After the lug nuts have been loosened go ahead and lift the car up off the ground and then continue to remove the lug nuts until the tire is loose. Then grasp the tire with both hands and lift off. Once the tire is off lay it flat and slide it under the car for added safety, do not hit the jack stands.

Step 2: Resetting the Caliper

To start, grasp the caliper and turn it outward to gain access to the mounting bolts. Then locate the brake caliper bleeder screw which is toward the top and remove the dust cap. The fluid that is in the caliper is dirty and may contain small metal particulates and rust.

When pushing the piston back into the caliper this contaminated fluid can cause problems for the ABS valve, motor and master cylinder which can cause these components to fail.

This step is to allow the brake fluid that has entered the brake caliper in place of the worn brake pads to be removed. Only remove one caliper and complete the brake replacement on one side at a time.

Use a small wrench, in most cases 10mm, and fit it over the bleed valve. Next attach a piece of rubber tubing or hose over the bleeder valve while the other end of the hose is sitting in a fluid container. Push the wrench counterclockwise to open the valve (rubber tube optional).

Once the bleeder is open use a small pry bar or large flat blade (standard) screw driver and wedge it between the rotor and old brake pad. Then start applying pressure back and forth to widen the gap while pushing the piston back into the caliper, fluid will start to flow from the tube and into the container.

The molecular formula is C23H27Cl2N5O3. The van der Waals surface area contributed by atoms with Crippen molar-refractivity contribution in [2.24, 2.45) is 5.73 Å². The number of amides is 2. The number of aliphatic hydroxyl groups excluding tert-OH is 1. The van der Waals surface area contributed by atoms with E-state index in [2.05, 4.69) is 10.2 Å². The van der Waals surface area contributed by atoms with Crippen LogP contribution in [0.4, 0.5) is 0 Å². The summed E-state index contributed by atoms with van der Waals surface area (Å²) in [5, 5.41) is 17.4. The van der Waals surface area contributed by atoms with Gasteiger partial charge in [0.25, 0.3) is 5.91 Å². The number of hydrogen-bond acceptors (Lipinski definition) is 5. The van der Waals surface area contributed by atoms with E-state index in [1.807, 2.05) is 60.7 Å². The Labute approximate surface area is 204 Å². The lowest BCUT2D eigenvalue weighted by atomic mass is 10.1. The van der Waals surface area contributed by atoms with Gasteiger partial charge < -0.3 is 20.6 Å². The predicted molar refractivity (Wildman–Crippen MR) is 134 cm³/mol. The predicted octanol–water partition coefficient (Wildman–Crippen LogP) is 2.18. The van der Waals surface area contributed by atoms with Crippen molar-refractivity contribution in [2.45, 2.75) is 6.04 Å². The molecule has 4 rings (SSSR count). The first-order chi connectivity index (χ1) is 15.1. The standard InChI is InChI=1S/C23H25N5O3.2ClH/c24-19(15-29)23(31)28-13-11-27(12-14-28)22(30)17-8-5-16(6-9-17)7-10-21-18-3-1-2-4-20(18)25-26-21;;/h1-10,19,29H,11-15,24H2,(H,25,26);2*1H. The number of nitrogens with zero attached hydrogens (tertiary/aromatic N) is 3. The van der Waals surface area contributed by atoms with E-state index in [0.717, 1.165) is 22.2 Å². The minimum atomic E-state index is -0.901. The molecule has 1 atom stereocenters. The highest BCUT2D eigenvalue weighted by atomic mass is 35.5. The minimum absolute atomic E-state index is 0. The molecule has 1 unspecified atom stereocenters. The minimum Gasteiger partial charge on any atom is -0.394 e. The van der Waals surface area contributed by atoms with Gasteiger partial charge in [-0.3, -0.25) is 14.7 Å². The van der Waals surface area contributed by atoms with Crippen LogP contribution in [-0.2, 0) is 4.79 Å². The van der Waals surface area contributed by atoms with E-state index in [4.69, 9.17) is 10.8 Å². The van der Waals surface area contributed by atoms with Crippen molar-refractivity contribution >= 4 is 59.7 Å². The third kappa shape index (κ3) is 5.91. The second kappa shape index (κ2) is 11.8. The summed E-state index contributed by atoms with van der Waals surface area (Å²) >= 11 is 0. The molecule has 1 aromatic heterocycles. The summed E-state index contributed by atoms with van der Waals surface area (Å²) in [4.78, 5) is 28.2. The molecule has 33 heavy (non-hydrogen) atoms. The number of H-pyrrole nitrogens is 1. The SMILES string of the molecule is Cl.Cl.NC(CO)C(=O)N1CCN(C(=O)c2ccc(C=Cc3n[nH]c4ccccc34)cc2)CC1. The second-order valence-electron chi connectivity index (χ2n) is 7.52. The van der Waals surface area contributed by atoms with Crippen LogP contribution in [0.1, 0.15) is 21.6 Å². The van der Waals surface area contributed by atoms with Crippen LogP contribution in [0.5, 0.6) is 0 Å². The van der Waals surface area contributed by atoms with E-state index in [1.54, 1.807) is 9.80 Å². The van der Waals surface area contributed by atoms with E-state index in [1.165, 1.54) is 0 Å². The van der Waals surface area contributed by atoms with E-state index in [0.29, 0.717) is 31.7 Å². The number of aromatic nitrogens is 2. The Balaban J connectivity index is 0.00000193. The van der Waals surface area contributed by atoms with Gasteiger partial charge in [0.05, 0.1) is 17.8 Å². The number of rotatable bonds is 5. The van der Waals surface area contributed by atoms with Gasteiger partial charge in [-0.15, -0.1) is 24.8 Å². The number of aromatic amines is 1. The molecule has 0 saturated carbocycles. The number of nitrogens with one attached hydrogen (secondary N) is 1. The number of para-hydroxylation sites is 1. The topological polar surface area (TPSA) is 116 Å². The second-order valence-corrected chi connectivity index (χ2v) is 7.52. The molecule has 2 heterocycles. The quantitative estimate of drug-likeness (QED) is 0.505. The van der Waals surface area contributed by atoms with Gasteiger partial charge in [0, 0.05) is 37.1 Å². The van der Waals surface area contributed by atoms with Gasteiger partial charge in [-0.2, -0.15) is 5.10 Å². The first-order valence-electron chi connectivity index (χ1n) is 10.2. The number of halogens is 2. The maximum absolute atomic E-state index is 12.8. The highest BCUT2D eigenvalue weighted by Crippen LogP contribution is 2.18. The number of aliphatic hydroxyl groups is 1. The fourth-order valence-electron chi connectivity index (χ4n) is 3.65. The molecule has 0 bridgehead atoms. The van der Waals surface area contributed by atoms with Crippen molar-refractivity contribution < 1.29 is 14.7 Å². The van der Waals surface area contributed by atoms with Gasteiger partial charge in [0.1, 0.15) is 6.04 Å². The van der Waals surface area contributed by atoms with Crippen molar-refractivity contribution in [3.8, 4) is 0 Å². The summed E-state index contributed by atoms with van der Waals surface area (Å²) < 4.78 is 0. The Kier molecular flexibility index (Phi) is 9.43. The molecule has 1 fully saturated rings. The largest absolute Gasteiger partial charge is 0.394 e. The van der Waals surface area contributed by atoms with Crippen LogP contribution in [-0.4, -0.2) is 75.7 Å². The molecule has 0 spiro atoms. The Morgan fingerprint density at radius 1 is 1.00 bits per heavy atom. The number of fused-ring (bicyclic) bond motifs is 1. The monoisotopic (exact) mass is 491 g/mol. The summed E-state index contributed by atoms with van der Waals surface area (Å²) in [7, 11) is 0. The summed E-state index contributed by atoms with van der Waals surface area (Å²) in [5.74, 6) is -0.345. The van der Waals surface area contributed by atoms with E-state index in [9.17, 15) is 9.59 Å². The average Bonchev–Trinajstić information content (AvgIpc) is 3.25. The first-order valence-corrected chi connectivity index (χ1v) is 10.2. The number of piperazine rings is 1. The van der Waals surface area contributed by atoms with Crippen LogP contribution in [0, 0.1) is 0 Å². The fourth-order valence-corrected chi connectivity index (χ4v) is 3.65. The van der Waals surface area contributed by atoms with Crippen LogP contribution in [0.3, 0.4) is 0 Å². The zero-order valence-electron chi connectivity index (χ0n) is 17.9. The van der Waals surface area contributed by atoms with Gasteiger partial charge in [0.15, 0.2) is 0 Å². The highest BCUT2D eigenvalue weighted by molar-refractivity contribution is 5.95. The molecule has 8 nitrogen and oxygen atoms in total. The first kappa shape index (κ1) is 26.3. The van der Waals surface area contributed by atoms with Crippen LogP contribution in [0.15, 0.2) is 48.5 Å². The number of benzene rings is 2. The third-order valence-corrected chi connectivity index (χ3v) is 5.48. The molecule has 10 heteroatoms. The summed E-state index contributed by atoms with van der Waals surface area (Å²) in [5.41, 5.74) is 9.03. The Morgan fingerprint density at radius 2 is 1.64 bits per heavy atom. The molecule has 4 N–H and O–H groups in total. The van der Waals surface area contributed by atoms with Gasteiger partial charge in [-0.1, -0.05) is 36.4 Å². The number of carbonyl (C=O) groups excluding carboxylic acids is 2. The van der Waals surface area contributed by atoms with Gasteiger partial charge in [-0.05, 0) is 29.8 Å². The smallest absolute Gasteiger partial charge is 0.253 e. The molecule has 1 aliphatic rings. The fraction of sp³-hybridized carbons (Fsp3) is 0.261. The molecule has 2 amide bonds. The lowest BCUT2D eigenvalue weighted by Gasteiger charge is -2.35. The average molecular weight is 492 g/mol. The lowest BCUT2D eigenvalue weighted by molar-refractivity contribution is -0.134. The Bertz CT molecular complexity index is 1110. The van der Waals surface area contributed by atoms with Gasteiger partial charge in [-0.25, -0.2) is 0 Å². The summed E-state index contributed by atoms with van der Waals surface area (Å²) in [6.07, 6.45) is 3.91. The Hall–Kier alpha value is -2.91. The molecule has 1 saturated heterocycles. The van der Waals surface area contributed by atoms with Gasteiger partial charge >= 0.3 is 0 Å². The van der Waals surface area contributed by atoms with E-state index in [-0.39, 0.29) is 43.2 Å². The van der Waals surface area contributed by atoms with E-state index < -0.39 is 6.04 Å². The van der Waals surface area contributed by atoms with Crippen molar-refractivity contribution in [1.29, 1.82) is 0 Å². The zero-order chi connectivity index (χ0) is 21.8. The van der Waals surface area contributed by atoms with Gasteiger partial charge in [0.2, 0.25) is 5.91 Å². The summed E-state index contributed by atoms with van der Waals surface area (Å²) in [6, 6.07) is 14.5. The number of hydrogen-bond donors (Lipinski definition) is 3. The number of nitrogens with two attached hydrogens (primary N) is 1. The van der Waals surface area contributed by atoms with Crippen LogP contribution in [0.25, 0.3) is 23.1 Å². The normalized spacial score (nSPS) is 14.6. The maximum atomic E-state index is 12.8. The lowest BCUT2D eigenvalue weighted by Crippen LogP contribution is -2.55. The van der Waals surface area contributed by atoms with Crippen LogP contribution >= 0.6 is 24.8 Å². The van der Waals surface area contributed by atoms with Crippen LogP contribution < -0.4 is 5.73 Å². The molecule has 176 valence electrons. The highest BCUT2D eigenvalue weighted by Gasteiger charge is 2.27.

Continue this operation until you cannot push the piston any further back into the caliper. While holding pressure on the piston close the bleeder valve then remove the hose and wrench.

On some calipers is it difficult to get to the rotor and pads in the fashion so this step will need to be done after the caliper has been removed using a large C clamp or channel locks. If channel locks are used install an old pad to help protect the caliper piston.

Next, locate the caliper mounting or slide bolts on the inside of the caliper. The bolt head sizes can either be 14mm, 15mm, 18mm, 8mm hex drive or 35 torx bit in most cases. Use a ratchet or wrench to loosen and remove both bolts by turning them counterclockwise.

You might need an additional wrench to hold the caliper slide from turning but this is not typical. Once removed inspect the condition of the threads and replace them if worn.

Now the caliper will be loose, grasp the caliper and remove it from the brake pads and the caliper mounting bracket. If the caliper has not been retracted you may need to rock the caliper back and forth a little to remove it.

Once the caliper is free from the pads set it securely on the lower control arm, strut bulk head or use a zip tie to hold it out of the way. Be careful not to bend, kink or allow the caliper to hang from the brake flex hose.

Thoroughly inspect brake caliper and brake hose for leakage, cracks or chaffing and replace it if needed.

Step 3: Remove the Brake Pads

After the brake caliper has been removed, grasp the inner and outer pads and slide them outward from the rotor and out of the caliper mounting bracket. You can use a standard screw driver and wedge it between the pads and the rotor to help in the removal.

Sometimes the pads will get stuck on the caliper upon removal which you can then pop them out from the caliper to remove.